Before you pull out the snow shovel, read on. The byways I follow on my way to the running track in my town of Montclair are chockablock with all kinds of fascinating items. On one recent ramble, I came across a little sign that said “THINK SNOW,” a little spontaneous word prompt which led me to do exactly that. Here are a few ideas that cropped up for me while ambling along:
• “Snow day” — two of a kid’s favorite words
• Snowbound with Betsy — one of my beloved sister Judy’s favorite books
• Snow: A kiss from the sky.
• Snow: Silence falling
• Romping in the snow with my dogs Watson and Ryder
• Snow globes and a poem about on by Billy Collins
• How many words do Eskimos have for snow? (Read on!)
Later, I happened across some more snow-related references:
• “Blue shadows on white snow” — from the film, “Private Lives” by Noel Coward
• “Each snow-laden tree and bush looked like a bride kneeling to pray…” — from Mama’s Way by Thyra Ferre Bjorn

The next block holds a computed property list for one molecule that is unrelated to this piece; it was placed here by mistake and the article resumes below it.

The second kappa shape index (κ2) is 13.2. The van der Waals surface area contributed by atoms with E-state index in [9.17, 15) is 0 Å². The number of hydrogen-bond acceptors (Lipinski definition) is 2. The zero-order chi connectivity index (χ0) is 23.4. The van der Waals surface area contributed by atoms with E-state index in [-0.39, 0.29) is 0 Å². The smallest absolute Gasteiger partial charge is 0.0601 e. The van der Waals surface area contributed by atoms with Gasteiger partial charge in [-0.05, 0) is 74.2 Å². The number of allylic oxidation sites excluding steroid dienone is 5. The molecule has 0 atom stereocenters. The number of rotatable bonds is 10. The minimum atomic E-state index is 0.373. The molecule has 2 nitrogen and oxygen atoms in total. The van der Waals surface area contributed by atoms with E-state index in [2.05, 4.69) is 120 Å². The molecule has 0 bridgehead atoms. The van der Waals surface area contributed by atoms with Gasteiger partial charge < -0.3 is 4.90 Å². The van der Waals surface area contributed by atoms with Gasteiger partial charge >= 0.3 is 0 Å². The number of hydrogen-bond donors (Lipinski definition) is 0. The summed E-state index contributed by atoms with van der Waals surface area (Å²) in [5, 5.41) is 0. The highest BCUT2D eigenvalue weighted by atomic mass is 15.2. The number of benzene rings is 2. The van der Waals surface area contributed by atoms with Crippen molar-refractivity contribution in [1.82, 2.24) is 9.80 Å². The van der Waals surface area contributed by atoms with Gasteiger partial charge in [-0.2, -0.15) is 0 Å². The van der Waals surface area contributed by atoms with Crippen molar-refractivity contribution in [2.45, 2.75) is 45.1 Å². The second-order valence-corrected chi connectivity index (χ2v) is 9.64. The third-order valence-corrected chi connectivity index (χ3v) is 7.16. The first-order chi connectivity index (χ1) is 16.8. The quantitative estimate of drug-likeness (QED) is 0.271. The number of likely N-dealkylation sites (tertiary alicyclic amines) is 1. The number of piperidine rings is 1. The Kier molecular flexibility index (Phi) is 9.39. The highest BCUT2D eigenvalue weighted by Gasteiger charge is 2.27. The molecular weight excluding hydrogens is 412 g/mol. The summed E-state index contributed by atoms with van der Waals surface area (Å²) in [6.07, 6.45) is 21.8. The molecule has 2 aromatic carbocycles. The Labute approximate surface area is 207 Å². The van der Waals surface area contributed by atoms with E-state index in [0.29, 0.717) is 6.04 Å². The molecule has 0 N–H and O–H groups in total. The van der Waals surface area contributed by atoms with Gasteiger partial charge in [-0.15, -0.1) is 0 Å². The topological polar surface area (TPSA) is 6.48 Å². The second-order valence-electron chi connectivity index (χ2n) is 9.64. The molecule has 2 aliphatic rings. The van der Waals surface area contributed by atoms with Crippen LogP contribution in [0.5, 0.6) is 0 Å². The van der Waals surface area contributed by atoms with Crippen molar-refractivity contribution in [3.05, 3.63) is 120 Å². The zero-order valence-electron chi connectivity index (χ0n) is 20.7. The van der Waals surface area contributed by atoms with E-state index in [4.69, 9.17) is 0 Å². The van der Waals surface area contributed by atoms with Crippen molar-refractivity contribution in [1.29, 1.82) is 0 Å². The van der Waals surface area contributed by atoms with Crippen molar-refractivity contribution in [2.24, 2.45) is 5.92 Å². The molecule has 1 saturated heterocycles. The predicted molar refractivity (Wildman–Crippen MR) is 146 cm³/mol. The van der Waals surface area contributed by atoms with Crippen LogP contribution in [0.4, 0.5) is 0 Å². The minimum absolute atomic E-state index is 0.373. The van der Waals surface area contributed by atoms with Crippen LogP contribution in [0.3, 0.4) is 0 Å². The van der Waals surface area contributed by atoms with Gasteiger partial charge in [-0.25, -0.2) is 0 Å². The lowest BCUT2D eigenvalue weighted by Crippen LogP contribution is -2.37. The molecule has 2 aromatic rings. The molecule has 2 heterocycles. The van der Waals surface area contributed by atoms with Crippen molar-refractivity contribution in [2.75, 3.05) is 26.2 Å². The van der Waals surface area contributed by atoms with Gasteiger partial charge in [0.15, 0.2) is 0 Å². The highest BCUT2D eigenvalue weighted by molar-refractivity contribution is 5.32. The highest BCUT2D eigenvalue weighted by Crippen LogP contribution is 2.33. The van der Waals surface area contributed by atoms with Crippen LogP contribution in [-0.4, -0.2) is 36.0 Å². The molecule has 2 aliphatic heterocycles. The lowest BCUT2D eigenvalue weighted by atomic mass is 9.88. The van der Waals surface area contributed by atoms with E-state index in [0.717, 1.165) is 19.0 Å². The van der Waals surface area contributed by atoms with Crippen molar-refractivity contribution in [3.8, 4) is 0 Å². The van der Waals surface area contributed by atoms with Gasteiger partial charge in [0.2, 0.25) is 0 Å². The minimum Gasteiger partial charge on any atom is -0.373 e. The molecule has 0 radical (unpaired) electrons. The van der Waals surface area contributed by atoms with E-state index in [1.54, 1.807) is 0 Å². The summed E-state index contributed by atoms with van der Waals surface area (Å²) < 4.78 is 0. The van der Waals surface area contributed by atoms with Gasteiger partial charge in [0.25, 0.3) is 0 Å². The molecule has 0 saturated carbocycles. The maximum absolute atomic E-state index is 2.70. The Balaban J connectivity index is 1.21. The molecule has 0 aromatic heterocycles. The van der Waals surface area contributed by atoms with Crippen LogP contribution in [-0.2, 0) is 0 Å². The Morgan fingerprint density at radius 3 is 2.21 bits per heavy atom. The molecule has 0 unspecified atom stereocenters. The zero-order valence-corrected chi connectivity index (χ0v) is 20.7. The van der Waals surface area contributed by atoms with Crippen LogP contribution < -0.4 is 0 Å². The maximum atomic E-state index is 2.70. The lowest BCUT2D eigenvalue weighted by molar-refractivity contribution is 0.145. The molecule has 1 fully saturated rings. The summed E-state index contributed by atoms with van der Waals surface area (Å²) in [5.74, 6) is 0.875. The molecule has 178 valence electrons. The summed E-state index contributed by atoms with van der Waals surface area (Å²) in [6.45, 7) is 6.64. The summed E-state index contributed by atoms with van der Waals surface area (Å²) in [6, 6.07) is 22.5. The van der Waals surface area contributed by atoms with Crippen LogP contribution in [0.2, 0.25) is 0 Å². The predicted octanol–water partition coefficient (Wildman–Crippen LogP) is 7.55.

• “The storm was over and the great clouds had disburdened their snow…” — from The Black Arrow by Robert Louis Stevenson.
According to current research, one Eskimo language has more than 53 different terms for snow, including “matsaaruti,” for wet snow that can be used to ice a sleigh’s runners, and “pukak,” for the crystalline powder snow that looks like salt. The Sami people, who live in the northern regions of Scandinavia and Russia, use at least 180 words related to snow and ice.What a rich store of words and images to tap into!
Not only are word-association games tons of fun, they can also be a great way
to enrich our descriptive powers as we all write on!